Just one week after breaking the world record for the 100m Breaststroke, Adam Peaty re-wrote his own history once more as he lowered his time on the long-course race on the last night of the International Swimming Leagues (ISL) on Sunday.
It wouldn’t be the only triumph for the local lad this weekend as he also managed to set a new British record in the 50m short-course edition of the Breaststroke as he helped his London Roar side to a third-place finish in the table.
The 25-year-old’s 100m race was the most enthralling to see, with Peaty putting on a marvellous display to shatter his previous record and replace it with a new time of 55.41.
What made the feat more impressive was that his time was enough to beat Belarusian Ilya Shymanovich, who finished second and in doing so, match Peaty’s previous week-long record time of 55.49 seconds.
Just like last week, there was no time to rest for the eight-time Olympic champion as he quickly returned to the pool to compete in the 50m Skins event, where the choice of stroke was breaststroke, and comfortably advanced with a time of 25.41 to better his British record also set last week in Hungary.
Peaty’s second swim however presented a much tougher test, with only the first two advancing to race in a third and final swim, however the Uttoxeter-born swimmer made sure of his passage by finishing second.
Upon yet another remarkable night of achievements to further cement his title as one of, if not the best swimmers around, Peaty still believes he has more to come.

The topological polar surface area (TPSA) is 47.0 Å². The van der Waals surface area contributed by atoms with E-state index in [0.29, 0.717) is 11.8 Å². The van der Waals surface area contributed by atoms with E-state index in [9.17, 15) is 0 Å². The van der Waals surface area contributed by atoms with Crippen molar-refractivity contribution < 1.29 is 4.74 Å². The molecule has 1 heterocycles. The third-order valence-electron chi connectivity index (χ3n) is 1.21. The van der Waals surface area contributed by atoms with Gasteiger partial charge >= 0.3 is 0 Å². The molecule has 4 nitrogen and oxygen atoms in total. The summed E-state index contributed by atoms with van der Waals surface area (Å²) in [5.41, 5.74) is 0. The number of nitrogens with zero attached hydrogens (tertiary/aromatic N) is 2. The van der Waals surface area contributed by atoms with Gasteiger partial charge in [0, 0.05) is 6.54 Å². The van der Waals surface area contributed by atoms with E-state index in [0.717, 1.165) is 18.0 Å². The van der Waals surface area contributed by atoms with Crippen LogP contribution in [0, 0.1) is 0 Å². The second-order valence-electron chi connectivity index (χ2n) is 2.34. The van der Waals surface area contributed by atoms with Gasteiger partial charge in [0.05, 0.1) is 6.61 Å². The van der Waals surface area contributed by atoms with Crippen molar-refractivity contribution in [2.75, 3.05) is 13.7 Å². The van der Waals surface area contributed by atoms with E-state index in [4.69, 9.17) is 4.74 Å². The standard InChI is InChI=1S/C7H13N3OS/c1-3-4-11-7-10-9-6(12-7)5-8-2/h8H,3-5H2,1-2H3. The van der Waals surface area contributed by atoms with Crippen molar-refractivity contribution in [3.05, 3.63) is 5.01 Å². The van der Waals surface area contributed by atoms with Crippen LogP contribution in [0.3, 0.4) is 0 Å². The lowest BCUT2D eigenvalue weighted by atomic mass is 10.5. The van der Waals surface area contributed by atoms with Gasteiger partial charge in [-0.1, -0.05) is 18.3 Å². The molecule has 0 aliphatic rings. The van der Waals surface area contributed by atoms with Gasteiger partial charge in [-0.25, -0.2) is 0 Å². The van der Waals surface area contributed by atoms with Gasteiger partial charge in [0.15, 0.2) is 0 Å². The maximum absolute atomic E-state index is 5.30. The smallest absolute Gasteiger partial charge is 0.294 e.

He said: I’m very happy to come away with another world record and on the 50m again it was another British record and a PB, so I’m getting closer to the 50m world record, which would be ideal!
“I tried to use my energy to get the best swims I could – still a lot to grow, still a lot to learn, but I think I’m in a very good place going into a long course season now, and the Olympics.
“I’m very happy with my performances and I think the team can be very happy with where we ended up – it was very, very close.”
Despite his best efforts in Budapest, it wasn’t enough for his side London Roar, who finished behind Energy Standard and this year’s champions Cali Condors to finish third.
Whilst the ISL campaign draws to a close, attention will now turn to the long-course season before the delayed Tokyo Olympics where Britain’s best swimmer will look to defend his accolades from Rio 2016.